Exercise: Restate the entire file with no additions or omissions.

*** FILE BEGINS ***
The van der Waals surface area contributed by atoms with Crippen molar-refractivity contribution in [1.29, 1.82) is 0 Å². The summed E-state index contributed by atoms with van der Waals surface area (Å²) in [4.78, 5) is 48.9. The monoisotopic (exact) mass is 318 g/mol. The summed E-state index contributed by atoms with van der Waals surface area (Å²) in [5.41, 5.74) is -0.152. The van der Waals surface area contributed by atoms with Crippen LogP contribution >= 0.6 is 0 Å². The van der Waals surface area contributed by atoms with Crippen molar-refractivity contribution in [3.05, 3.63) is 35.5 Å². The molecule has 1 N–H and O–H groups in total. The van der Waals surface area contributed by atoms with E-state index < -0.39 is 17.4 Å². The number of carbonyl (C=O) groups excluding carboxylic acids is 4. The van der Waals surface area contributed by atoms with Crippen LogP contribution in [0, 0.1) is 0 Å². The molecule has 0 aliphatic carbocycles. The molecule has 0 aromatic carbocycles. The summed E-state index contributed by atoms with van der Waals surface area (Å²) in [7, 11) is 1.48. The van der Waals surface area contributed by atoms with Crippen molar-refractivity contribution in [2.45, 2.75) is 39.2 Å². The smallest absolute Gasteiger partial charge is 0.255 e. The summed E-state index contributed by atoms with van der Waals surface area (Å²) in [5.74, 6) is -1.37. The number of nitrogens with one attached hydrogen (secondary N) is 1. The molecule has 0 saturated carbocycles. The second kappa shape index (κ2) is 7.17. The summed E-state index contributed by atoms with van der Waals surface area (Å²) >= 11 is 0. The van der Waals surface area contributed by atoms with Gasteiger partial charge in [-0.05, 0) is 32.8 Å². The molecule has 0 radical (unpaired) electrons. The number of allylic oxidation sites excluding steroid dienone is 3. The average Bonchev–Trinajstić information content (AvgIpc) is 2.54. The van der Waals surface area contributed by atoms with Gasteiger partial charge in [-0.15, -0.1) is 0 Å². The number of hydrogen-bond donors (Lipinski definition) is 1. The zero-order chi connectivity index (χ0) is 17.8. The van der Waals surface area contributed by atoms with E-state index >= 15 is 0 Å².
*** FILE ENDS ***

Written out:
The van der Waals surface area contributed by atoms with Crippen molar-refractivity contribution in [1.29, 1.82) is 0 Å². The summed E-state index contributed by atoms with van der Waals surface area (Å²) in [4.78, 5) is 48.9. The monoisotopic (exact) mass is 318 g/mol. The summed E-state index contributed by atoms with van der Waals surface area (Å²) in [5.41, 5.74) is -0.152. The van der Waals surface area contributed by atoms with Crippen LogP contribution >= 0.6 is 0 Å². The van der Waals surface area contributed by atoms with Crippen molar-refractivity contribution in [3.05, 3.63) is 35.5 Å². The molecule has 1 N–H and O–H groups in total. The van der Waals surface area contributed by atoms with E-state index < -0.39 is 17.4 Å². The number of carbonyl (C=O) groups excluding carboxylic acids is 4. The van der Waals surface area contributed by atoms with Crippen LogP contribution in [0, 0.1) is 0 Å². The molecule has 0 aliphatic carbocycles. The molecule has 0 aromatic carbocycles. The summed E-state index contributed by atoms with van der Waals surface area (Å²) in [7, 11) is 1.48. The van der Waals surface area contributed by atoms with Crippen molar-refractivity contribution in [2.45, 2.75) is 39.2 Å². The smallest absolute Gasteiger partial charge is 0.255 e. The summed E-state index contributed by atoms with van der Waals surface area (Å²) in [5.74, 6) is -1.37. The number of nitrogens with one attached hydrogen (secondary N) is 1. The molecule has 0 saturated carbocycles. The second kappa shape index (κ2) is 7.17. The summed E-state index contributed by atoms with van der Waals surface area (Å²) >= 11 is 0. The van der Waals surface area contributed by atoms with Gasteiger partial charge in [-0.05, 0) is 32.8 Å². The molecule has 0 radical (unpaired) electrons. The number of allylic oxidation sites excluding steroid dienone is 3. The average Bonchev–Trinajstić information content (AvgIpc) is 2.54. The van der Waals surface area contributed by atoms with Gasteiger partial charge in [-0.15, -0.1) is 0 Å². The number of hydrogen-bond donors (Lipinski definition) is 1. The zero-order chi connectivity index (χ0) is 17.8. The van der Waals surface area contributed by atoms with E-state index >= 15 is 0 Å².